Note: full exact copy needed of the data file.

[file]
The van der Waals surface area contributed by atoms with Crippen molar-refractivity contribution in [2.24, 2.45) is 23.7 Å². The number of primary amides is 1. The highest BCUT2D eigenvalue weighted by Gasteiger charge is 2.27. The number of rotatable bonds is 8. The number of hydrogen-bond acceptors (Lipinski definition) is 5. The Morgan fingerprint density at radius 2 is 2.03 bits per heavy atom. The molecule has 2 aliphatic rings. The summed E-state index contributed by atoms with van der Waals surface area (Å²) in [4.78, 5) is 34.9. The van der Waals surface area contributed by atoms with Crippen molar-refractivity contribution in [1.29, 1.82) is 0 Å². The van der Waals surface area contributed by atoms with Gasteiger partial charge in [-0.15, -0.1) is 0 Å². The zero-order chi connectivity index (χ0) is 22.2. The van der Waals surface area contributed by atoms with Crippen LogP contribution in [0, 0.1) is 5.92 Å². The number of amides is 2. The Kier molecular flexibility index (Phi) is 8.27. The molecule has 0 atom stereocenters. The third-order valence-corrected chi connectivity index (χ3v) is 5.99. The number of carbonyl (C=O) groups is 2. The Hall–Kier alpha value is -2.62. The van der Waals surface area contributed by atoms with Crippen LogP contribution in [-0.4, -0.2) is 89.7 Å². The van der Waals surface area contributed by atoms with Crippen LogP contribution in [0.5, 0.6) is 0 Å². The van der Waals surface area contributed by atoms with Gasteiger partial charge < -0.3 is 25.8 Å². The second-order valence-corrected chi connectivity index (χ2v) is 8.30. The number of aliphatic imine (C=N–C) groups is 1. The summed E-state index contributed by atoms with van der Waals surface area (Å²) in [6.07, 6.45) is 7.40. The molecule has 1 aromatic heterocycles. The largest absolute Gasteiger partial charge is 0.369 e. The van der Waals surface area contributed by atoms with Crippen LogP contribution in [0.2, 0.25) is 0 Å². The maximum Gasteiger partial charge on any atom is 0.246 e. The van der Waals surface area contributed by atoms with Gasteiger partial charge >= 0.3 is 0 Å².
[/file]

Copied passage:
The van der Waals surface area contributed by atoms with Crippen molar-refractivity contribution in [2.24, 2.45) is 23.7 Å². The number of primary amides is 1. The highest BCUT2D eigenvalue weighted by Gasteiger charge is 2.27. The number of rotatable bonds is 8. The number of hydrogen-bond acceptors (Lipinski definition) is 5. The Morgan fingerprint density at radius 2 is 2.03 bits per heavy atom. The molecule has 2 aliphatic rings. The summed E-state index contributed by atoms with van der Waals surface area (Å²) in [4.78, 5) is 34.9. The van der Waals surface area contributed by atoms with Crippen molar-refractivity contribution in [1.29, 1.82) is 0 Å². The van der Waals surface area contributed by atoms with Gasteiger partial charge in [-0.15, -0.1) is 0 Å². The zero-order chi connectivity index (χ0) is 22.2. The van der Waals surface area contributed by atoms with Crippen LogP contribution in [0, 0.1) is 5.92 Å². The number of amides is 2. The Kier molecular flexibility index (Phi) is 8.27. The molecule has 0 atom stereocenters. The third-order valence-corrected chi connectivity index (χ3v) is 5.99. The number of carbonyl (C=O) groups is 2. The Hall–Kier alpha value is -2.62. The van der Waals surface area contributed by atoms with Crippen LogP contribution in [-0.4, -0.2) is 89.7 Å². The van der Waals surface area contributed by atoms with Crippen LogP contribution in [0.5, 0.6) is 0 Å². The van der Waals surface area contributed by atoms with Gasteiger partial charge < -0.3 is 25.8 Å². The second-order valence-corrected chi connectivity index (χ2v) is 8.30. The number of aliphatic imine (C=N–C) groups is 1. The summed E-state index contributed by atoms with van der Waals surface area (Å²) in [6.07, 6.45) is 7.40. The molecule has 1 aromatic heterocycles. The largest absolute Gasteiger partial charge is 0.369 e. The van der Waals surface area contributed by atoms with Crippen LogP contribution in [0.2, 0.25) is 0 Å². The maximum Gasteiger partial charge on any atom is 0.246 e. The van der Waals surface area contributed by atoms with Gasteiger partial charge >= 0.3 is 0 Å².